Apna Business PK

Course: Educational Management and Supervision (6502)

Level: M.A/M.Ed (3 Credit Hours)                              Semester: Autumn, 2021


  1. 1 Discuss the different approaches of educational management and administration.


The four major types of educational management. The types are: (1) Centralized and Decentralized Education Management, (2) External and Internal Education Management, (3) Autocratic and Democratic Educational Management, and (4) Creative Educational Management. 1. Centralized and Decentralized Educational Management:

  1. Centralized and Decentralized Educational Management: This type of educational management refers to the centralization of the power and responsibility of educational administration, supervision and control which results in educational …
  2. External and Internal Educational Management: The External Management of educational programme means for those elements, factors and supporting agencies which provide opportunities and facilities for the smooth management of …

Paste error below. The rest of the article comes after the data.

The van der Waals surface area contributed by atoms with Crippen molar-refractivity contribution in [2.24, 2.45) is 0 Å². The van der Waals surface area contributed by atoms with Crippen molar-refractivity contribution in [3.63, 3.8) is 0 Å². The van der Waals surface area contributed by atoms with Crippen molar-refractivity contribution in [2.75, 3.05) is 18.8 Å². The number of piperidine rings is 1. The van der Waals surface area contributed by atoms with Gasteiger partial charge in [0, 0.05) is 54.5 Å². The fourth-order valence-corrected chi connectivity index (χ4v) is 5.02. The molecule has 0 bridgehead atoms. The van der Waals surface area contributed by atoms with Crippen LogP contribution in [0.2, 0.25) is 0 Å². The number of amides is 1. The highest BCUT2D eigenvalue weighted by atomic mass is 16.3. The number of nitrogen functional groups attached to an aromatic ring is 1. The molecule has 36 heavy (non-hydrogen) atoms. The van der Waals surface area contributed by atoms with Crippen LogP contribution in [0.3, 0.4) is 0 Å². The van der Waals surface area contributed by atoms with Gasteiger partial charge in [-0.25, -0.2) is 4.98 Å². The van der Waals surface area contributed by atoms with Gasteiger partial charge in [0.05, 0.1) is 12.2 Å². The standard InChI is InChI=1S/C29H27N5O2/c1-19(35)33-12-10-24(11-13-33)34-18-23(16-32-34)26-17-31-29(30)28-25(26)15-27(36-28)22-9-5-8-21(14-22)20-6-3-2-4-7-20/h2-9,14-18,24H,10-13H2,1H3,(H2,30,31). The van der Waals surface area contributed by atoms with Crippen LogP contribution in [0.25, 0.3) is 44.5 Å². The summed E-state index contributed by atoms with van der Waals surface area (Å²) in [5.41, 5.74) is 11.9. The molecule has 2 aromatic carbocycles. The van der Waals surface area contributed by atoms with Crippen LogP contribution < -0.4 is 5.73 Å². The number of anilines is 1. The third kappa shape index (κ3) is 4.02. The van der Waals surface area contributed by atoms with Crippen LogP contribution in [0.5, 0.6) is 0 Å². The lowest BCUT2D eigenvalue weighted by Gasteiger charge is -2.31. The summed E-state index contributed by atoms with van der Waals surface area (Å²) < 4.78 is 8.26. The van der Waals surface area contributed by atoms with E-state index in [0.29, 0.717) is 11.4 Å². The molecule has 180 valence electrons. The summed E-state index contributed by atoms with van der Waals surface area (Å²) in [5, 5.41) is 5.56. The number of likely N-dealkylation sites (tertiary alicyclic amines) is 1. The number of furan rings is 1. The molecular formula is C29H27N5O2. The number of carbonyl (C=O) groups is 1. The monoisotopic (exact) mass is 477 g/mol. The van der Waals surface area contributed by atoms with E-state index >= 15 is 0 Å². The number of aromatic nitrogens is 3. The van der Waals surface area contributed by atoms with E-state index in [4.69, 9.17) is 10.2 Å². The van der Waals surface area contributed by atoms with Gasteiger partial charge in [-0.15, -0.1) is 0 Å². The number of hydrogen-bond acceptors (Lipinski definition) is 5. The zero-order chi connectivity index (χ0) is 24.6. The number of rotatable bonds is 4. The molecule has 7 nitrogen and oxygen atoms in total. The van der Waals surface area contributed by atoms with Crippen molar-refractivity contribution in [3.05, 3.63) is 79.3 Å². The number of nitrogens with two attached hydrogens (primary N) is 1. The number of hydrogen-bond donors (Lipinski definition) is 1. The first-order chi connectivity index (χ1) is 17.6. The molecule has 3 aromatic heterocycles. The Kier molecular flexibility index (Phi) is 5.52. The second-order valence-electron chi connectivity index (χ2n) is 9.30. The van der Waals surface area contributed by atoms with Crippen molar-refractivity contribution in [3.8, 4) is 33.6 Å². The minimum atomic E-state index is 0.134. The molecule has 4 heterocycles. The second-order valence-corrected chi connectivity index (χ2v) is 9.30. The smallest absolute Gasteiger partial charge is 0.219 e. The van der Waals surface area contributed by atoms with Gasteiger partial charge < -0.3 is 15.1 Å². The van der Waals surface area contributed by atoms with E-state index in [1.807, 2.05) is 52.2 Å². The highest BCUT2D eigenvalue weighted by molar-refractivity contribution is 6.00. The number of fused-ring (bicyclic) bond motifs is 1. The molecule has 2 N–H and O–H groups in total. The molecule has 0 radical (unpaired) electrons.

3. Authoritarian/Autocratic and Democratic Educational Management: Just like centralized management authoritarian management plays its role. …
  4. Creative Educational Management: The creative management of every educational programme indicates the uniqueness of the head of the educational institution in which the programme is conducted.


Educational management refers to the administration of the education system in which a group combines human and material resources to supervise, plan, strategise, and implement structures to execute an education system. Education is the equipping of knowledge, skills, values, beliefs, habits, and attitudes with learning experiences. The education system is an ecosystem of professionals in educational institutions, such as government ministries, unions, statutory boards, agencies, and schools. The education system consists of political heads, principals, teaching staff, non-teaching staff, administrative personnel and other educational professionals working together to enrich and enhance.At all levels of the educational ecosystem, management is required; management involves the planning, organising, implementation, review, evaluation, and integration of an institution.